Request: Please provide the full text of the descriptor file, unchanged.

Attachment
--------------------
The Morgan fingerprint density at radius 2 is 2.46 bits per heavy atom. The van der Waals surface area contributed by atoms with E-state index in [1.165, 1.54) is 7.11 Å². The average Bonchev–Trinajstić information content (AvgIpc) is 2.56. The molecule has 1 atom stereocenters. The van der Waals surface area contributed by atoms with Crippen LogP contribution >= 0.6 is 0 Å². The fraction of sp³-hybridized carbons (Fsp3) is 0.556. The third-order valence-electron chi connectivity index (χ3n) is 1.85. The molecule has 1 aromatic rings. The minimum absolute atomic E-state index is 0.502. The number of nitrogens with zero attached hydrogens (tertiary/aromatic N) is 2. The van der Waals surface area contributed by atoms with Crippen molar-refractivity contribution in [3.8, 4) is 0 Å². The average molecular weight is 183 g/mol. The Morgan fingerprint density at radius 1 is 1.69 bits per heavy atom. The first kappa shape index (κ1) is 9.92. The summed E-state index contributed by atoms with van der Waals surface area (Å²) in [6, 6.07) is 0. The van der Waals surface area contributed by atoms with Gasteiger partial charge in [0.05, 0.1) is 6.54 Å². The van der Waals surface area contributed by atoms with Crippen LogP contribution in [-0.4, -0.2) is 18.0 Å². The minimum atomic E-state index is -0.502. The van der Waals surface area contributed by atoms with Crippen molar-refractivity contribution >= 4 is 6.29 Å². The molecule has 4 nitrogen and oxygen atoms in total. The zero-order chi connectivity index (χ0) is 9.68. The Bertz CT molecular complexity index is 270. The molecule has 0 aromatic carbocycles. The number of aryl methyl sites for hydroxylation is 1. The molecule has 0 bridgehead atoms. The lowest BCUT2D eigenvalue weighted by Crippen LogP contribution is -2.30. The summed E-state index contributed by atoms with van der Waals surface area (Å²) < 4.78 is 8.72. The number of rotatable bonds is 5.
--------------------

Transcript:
The Morgan fingerprint density at radius 2 is 2.46 bits per heavy atom. The van der Waals surface area contributed by atoms with E-state index in [1.165, 1.54) is 7.11 Å². The average Bonchev–Trinajstić information content (AvgIpc) is 2.56. The molecule has 1 atom stereocenters. The van der Waals surface area contributed by atoms with Crippen LogP contribution >= 0.6 is 0 Å². The fraction of sp³-hybridized carbons (Fsp3) is 0.556. The third-order valence-electron chi connectivity index (χ3n) is 1.85. The molecule has 1 aromatic rings. The minimum absolute atomic E-state index is 0.502. The number of nitrogens with zero attached hydrogens (tertiary/aromatic N) is 2. The van der Waals surface area contributed by atoms with Crippen molar-refractivity contribution in [3.8, 4) is 0 Å². The average molecular weight is 183 g/mol. The Morgan fingerprint density at radius 1 is 1.69 bits per heavy atom. The first kappa shape index (κ1) is 9.92. The summed E-state index contributed by atoms with van der Waals surface area (Å²) in [6, 6.07) is 0. The van der Waals surface area contributed by atoms with Gasteiger partial charge in [0.05, 0.1) is 6.54 Å². The van der Waals surface area contributed by atoms with Crippen LogP contribution in [-0.4, -0.2) is 18.0 Å². The minimum atomic E-state index is -0.502. The van der Waals surface area contributed by atoms with Crippen molar-refractivity contribution >= 4 is 6.29 Å². The molecule has 4 nitrogen and oxygen atoms in total. The zero-order chi connectivity index (χ0) is 9.68. The Bertz CT molecular complexity index is 270. The molecule has 0 aromatic carbocycles. The number of aryl methyl sites for hydroxylation is 1. The molecule has 0 bridgehead atoms. The lowest BCUT2D eigenvalue weighted by Crippen LogP contribution is -2.30. The summed E-state index contributed by atoms with van der Waals surface area (Å²) < 4.78 is 8.72. The number of rotatable bonds is 5.